How to succeed as a Vigilante Author

Bob Mayer is an author who not only talks the talk; he walks the walk. Here’s how he summarizes his long journey through the world of publishing:

20 years in traditional publishing with over 40 titles. Hit all the bestseller lists. Have made my living as an author for all that time. At the beginning of this year, I had two manuscripts I could give my agent to sell. But I took the time to consider some things: I focused not on where publishing is right now, I focused on where it would be in two years. Because the traditional publishing model is built on a year long production schedule and selling a book, negotiating a contract, etc. etc. often takes another year.

I was seeing bookstores disappear. eBooks taking a larger share of the market with each month. No one really knows what the sales percentage are. There are too many variables. But I believe for fiction, eBooks are outselling print NOW. The only thing propping up print numbers are wholesalers like WalMart and Costco and the only authors they rack are the top 5%. For the midlist, it’s pretty bleak.

I’d started my own little company, Who Dares Wins Publishing in Jan 2010 with Jen Talty to get my backlist into print. But it wasn’t a priority. In January of 2011 we sold 347 eBooks.

Then I made a decision. I decided to go 100% indie and publish my new books myself. Last month, in July, we sold over 80,000 eBooks. Well over 2,000 a day and grossing well over $100,000 in sales.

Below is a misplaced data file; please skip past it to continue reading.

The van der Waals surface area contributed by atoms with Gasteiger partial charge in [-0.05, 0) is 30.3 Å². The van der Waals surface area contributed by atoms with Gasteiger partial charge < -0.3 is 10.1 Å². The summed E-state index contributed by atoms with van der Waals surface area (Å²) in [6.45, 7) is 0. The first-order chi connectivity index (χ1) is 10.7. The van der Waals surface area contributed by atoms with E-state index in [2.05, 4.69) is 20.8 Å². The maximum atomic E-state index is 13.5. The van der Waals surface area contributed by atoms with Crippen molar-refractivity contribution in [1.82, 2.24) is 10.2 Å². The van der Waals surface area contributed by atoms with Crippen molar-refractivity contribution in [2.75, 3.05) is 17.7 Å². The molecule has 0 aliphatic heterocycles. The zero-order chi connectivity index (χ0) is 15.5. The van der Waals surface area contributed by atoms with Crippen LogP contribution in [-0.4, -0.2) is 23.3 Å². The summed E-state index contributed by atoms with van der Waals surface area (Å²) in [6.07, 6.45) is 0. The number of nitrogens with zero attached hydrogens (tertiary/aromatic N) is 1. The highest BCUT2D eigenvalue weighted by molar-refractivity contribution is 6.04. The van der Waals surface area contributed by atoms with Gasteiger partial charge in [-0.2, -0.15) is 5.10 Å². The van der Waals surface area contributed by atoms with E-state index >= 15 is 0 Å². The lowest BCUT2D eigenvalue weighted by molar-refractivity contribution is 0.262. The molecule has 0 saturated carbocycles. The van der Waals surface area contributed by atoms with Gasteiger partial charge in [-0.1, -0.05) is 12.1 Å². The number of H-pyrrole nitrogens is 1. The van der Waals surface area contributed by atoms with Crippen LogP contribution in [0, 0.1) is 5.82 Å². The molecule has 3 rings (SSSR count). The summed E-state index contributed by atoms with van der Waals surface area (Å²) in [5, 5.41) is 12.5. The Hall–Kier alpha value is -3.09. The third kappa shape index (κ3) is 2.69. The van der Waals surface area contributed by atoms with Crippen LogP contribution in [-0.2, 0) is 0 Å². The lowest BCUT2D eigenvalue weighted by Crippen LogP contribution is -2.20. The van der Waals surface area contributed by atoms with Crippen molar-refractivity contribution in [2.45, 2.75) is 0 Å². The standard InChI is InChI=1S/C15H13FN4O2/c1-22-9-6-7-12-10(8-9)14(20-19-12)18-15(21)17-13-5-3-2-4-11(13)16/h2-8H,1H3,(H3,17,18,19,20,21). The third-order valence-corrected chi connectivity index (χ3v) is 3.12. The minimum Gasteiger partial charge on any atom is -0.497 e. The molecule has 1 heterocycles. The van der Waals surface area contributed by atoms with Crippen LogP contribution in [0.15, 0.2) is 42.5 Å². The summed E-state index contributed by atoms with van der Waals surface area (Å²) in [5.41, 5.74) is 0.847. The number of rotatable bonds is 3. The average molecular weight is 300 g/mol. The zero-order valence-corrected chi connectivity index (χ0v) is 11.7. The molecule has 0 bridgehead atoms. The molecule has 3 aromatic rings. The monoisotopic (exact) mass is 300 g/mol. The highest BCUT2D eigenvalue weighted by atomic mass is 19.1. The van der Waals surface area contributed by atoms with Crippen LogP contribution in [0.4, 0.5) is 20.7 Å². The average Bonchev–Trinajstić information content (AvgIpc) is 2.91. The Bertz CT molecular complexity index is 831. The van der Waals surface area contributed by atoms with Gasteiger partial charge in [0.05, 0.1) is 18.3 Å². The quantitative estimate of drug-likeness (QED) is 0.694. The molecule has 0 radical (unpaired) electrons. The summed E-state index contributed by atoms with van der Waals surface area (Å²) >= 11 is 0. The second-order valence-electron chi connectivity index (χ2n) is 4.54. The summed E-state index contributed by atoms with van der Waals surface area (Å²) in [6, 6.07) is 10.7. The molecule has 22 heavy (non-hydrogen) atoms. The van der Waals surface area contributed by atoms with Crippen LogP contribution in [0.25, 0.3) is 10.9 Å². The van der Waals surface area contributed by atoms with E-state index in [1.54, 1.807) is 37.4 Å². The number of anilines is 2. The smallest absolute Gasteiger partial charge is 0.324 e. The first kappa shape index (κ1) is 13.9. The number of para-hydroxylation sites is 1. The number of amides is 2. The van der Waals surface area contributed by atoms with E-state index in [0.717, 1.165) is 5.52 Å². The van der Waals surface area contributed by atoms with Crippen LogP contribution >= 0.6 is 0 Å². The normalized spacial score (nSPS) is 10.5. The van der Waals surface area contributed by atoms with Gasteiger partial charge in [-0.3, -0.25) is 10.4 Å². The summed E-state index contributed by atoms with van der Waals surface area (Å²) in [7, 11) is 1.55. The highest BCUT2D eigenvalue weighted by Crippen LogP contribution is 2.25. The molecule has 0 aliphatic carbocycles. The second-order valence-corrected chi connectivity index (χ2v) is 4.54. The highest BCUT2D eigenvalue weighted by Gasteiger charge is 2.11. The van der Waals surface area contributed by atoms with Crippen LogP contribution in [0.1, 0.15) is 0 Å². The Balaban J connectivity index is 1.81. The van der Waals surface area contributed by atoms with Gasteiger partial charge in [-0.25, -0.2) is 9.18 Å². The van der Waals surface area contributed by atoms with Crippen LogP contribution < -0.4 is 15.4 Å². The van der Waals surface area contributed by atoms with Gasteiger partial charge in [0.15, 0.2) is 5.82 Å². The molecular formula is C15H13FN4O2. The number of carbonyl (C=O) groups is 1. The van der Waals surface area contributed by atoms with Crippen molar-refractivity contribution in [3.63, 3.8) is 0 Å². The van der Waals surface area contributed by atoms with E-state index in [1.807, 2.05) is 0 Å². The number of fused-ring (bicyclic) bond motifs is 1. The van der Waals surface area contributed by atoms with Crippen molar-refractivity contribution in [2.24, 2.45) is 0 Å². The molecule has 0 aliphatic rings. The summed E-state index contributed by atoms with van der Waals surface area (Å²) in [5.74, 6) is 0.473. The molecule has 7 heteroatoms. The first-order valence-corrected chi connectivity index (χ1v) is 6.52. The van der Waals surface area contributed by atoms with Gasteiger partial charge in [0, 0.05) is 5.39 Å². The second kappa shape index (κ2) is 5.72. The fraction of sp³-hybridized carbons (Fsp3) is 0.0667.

This guy clearly knows what he’s doing. So, when he gives advice to writers on how to make it in this new world of indie publishing, I pay attention.

If you’re a writer, you should, too. Read the rest of his article to find out his advice to authors. And follow his blog regularly. It’s an invaluable resource.

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One Response to How to succeed as a Vigilante Author

  1. Anonymous says:

    A followup, from a fine column by David Gaughran:

    A quick look at the Amazon rankings will show you that indie writers currently occupy 100 of the top 363 spots in the Kindle Store. Once you filter out non-book items, such as games, magazines, and newspapers, roughly a third of the top-selling e-books on Amazon are written by indies.

    That’s an astonishing number, especially when you consider that none of these indie books will have benefited from the increased exposure of being in bookstores across the country. They don’t have a publisher to push their books. All they have are passionate readers spreading the word.

    The only gatekeepers readers need are each other.

    Amen to that!

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